Tuesday, August 28, 2018

It seems there still is a lot of faith in the election process. Should there be?

Who is still pissed off about hanging chads?

Yesterday somebody knocked on my front door.  The person was campaigning for County Clerk, which I soon learned is responsible for the accuracy in the vote totals from Champaign County.  This person pointed out that the current County Clerk is on the ballot for a different office and has endorsed somebody else for the County Clerk.  You would think under the circumstances that would be grounds for recusal, but apparently not.

There has been much written about various attempts at voter suppression, invariably by the Republicans, plus the gerrymandering which gives the Republicans an unfair advantage, and of course the Citizen's United decision which means a huge amount of negative ads will be put into play by individuals, errr, corporations.  Why do we take all that as a given and yet assume actual vote totals will be reported accurately?  Let's note that now the Republicans control the vast majority of state governments.  The process of voting itself is determined at that level.

This, of course, says nothing about the possibility of external hacking, nor of efforts to deter that.  It seems that threat is real.  How likely it is, I couldn't say.  But should we be confident that it won't happen at all?

I'm writing this having just read Michelle Goldberg's latest column.   She links to this prediction from FiveThityEight, that Democrats have a 5/7 chance of taking back the House.  (Where have I heard predictions like that before?)  Goldberg then does her analysis of what will likely happen in the House, should the Democrats retake control there - investigations, not impeachment.  The investigations will include a real look into Trump's tax returns.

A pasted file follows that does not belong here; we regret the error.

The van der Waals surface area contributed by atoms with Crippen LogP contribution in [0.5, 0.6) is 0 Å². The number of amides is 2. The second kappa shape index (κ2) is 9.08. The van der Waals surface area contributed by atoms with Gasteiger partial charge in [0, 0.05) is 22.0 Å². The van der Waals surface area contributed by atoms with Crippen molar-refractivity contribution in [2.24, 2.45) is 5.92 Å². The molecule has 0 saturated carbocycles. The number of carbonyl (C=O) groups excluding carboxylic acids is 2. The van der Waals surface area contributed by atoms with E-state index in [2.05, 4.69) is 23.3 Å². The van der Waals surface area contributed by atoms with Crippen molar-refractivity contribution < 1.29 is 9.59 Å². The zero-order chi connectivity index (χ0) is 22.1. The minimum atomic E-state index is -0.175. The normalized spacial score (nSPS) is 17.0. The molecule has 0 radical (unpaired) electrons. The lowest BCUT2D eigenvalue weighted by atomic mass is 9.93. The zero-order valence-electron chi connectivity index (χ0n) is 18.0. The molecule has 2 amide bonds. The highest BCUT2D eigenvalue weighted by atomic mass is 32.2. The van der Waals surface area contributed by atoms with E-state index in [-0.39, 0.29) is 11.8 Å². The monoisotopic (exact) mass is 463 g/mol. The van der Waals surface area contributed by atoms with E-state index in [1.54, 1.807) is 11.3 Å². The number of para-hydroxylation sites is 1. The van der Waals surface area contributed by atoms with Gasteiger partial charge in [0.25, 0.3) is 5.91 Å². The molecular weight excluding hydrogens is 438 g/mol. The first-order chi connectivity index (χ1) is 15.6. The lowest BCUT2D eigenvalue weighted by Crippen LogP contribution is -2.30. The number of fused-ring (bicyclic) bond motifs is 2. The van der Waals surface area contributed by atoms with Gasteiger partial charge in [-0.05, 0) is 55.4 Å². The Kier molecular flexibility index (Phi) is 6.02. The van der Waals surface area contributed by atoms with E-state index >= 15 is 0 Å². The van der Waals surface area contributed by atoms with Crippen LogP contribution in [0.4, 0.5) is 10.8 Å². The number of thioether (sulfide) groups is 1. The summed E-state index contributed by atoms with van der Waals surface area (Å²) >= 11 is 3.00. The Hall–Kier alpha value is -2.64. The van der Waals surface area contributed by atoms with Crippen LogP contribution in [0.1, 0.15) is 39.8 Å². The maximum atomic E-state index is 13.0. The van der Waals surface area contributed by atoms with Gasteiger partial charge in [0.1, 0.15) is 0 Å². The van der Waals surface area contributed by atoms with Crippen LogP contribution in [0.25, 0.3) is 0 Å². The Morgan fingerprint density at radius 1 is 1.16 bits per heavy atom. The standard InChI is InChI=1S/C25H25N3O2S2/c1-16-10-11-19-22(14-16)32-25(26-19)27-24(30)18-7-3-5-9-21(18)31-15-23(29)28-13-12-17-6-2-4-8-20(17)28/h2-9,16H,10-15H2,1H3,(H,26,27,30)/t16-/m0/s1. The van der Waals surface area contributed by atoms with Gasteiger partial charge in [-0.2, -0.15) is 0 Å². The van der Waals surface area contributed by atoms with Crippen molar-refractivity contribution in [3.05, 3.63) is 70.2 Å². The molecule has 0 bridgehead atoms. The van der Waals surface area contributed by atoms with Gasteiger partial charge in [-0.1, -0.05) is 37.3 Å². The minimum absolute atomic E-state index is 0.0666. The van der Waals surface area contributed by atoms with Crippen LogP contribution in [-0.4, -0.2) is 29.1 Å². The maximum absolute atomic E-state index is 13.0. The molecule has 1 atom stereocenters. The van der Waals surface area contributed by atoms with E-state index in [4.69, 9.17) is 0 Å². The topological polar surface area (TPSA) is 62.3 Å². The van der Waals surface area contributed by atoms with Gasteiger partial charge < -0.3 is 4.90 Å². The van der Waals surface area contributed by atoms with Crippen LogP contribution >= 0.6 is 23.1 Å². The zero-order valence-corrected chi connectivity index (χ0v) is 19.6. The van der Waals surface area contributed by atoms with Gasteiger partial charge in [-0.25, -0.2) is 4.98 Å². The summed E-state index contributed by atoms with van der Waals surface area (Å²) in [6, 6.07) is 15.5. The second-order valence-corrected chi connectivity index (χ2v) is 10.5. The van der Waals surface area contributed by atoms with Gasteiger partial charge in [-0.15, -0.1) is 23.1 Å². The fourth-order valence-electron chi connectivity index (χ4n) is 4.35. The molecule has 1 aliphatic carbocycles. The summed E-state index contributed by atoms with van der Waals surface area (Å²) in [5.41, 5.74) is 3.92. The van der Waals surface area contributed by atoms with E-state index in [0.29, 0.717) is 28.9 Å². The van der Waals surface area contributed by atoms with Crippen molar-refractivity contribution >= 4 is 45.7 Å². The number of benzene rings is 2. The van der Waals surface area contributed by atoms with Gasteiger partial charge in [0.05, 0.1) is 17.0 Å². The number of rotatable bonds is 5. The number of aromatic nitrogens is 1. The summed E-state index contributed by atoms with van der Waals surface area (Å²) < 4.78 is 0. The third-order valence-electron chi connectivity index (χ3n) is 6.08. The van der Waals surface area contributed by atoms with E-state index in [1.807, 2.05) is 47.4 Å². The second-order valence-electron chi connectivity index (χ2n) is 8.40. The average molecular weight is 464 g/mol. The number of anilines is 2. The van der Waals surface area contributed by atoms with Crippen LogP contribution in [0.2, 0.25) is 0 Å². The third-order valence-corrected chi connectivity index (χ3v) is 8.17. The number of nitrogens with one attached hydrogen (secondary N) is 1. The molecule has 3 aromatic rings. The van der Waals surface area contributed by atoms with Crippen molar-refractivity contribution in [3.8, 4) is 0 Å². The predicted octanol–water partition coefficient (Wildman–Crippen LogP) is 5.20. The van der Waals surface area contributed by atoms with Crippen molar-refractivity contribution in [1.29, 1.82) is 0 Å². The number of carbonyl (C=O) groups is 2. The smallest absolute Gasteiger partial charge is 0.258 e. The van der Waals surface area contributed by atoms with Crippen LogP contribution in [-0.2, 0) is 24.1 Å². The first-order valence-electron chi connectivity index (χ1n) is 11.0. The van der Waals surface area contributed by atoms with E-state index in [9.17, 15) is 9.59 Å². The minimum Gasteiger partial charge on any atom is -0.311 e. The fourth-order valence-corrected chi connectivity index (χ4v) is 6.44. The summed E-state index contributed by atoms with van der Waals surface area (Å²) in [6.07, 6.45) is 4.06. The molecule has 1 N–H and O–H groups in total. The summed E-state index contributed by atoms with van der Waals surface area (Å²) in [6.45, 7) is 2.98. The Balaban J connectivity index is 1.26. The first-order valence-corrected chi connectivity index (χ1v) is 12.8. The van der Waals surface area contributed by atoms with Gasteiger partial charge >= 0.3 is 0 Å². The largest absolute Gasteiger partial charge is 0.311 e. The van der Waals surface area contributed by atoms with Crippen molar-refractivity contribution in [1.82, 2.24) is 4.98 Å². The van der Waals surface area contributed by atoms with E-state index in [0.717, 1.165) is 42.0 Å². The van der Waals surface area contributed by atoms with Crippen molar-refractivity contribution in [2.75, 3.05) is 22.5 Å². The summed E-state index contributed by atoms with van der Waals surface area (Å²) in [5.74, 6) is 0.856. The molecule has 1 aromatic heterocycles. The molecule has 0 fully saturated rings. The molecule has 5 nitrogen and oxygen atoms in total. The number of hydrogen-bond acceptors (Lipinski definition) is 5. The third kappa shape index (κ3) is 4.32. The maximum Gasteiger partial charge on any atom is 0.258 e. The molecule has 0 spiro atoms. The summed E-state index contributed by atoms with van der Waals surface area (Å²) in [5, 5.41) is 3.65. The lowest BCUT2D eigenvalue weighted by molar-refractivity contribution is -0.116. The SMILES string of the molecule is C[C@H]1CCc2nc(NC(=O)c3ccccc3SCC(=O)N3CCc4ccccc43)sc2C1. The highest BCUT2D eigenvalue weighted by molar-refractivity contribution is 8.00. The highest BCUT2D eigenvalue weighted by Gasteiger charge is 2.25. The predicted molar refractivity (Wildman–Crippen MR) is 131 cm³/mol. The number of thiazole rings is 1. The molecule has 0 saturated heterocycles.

It's a nice thought, but certain people clearly don't want that outcome to happen.  What steps will they go to so as to preserve the current Republican majority.   And if there is cheating about reporting vote totals, but that is only uncovered after the new Congress has been seated, what then?

Earlier today, I read Paul Krugman's latest column, which argues that we could be turning into Hungary or Poland, and that will happen if the Republicans keep control of the House.  What if we're already there?

Thursday, August 23, 2018

What of Trump Supporters Now and in the Future?

For the first time in quite a while, I watched the NewsHour yesterday.  They had an interesting segment about reactions to the Cohen and Manafort charges.  While much of what was shown featured Senators giving their views, at around the 2:37 mark there are some brief interviews with a couple of Trump supporters who were at an event in support of Trump.  Watching the news, you never know if such interviews typify the views of everyone else in that audience or not.  But I'm going to assume they do.  In the rest of this piece I'm going to try to make sense of what I heard from them.

I want to begin with a couple of non-political contexts, each that I believe provide a useful parallel.  The first of these was my experience serving on a jury back in April.  The trial was about spousal violence.  There actually was very little evidence presented.  The wife testified.  The husband testified.  And a police officer who visited the wife after the fact also testified.  That was pretty much it.  The testimonies of the wife and husband were mutually contradictory.  Our job as jurors was to determine which testimony was credible.